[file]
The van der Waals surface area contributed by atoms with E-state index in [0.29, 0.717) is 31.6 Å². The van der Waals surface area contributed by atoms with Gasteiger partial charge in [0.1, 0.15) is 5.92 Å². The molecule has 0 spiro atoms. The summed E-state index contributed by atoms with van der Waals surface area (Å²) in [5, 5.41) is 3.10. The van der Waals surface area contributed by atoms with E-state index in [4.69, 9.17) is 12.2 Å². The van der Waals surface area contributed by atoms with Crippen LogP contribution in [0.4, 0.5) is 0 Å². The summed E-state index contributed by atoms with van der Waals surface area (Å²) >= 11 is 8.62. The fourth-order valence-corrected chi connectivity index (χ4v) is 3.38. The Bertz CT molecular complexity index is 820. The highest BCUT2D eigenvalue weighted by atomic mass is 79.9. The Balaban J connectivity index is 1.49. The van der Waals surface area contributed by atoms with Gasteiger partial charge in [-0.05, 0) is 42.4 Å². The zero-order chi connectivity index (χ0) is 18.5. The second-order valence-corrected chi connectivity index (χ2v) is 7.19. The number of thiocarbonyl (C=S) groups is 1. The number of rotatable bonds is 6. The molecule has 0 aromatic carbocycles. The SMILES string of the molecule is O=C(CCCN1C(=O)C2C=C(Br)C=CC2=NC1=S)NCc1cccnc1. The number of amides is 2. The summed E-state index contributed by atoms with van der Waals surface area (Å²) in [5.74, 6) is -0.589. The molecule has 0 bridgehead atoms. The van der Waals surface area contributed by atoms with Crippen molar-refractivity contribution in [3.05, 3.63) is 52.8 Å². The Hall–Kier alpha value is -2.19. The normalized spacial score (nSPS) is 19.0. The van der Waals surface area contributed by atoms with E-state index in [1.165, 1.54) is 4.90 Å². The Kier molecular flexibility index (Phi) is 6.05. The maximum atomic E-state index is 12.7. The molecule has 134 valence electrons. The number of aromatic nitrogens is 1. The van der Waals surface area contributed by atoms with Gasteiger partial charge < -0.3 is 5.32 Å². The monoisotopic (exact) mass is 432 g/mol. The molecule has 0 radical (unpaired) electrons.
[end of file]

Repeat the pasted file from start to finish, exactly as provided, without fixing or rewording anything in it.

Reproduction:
The van der Waals surface area contributed by atoms with E-state index in [0.29, 0.717) is 31.6 Å². The van der Waals surface area contributed by atoms with Gasteiger partial charge in [0.1, 0.15) is 5.92 Å². The molecule has 0 spiro atoms. The summed E-state index contributed by atoms with van der Waals surface area (Å²) in [5, 5.41) is 3.10. The van der Waals surface area contributed by atoms with E-state index in [4.69, 9.17) is 12.2 Å². The van der Waals surface area contributed by atoms with Crippen LogP contribution in [0.4, 0.5) is 0 Å². The summed E-state index contributed by atoms with van der Waals surface area (Å²) >= 11 is 8.62. The fourth-order valence-corrected chi connectivity index (χ4v) is 3.38. The Bertz CT molecular complexity index is 820. The highest BCUT2D eigenvalue weighted by atomic mass is 79.9. The Balaban J connectivity index is 1.49. The van der Waals surface area contributed by atoms with Gasteiger partial charge in [-0.05, 0) is 42.4 Å². The zero-order chi connectivity index (χ0) is 18.5. The second-order valence-corrected chi connectivity index (χ2v) is 7.19. The number of thiocarbonyl (C=S) groups is 1. The number of rotatable bonds is 6. The molecule has 0 aromatic carbocycles. The SMILES string of the molecule is O=C(CCCN1C(=O)C2C=C(Br)C=CC2=NC1=S)NCc1cccnc1. The number of amides is 2. The summed E-state index contributed by atoms with van der Waals surface area (Å²) in [5.74, 6) is -0.589. The molecule has 0 bridgehead atoms. The van der Waals surface area contributed by atoms with Crippen molar-refractivity contribution in [3.05, 3.63) is 52.8 Å². The Hall–Kier alpha value is -2.19. The normalized spacial score (nSPS) is 19.0. The van der Waals surface area contributed by atoms with E-state index in [1.165, 1.54) is 4.90 Å². The Kier molecular flexibility index (Phi) is 6.05. The maximum atomic E-state index is 12.7. The molecule has 134 valence electrons. The number of aromatic nitrogens is 1. The van der Waals surface area contributed by atoms with Gasteiger partial charge < -0.3 is 5.32 Å². The monoisotopic (exact) mass is 432 g/mol. The molecule has 0 radical (unpaired) electrons.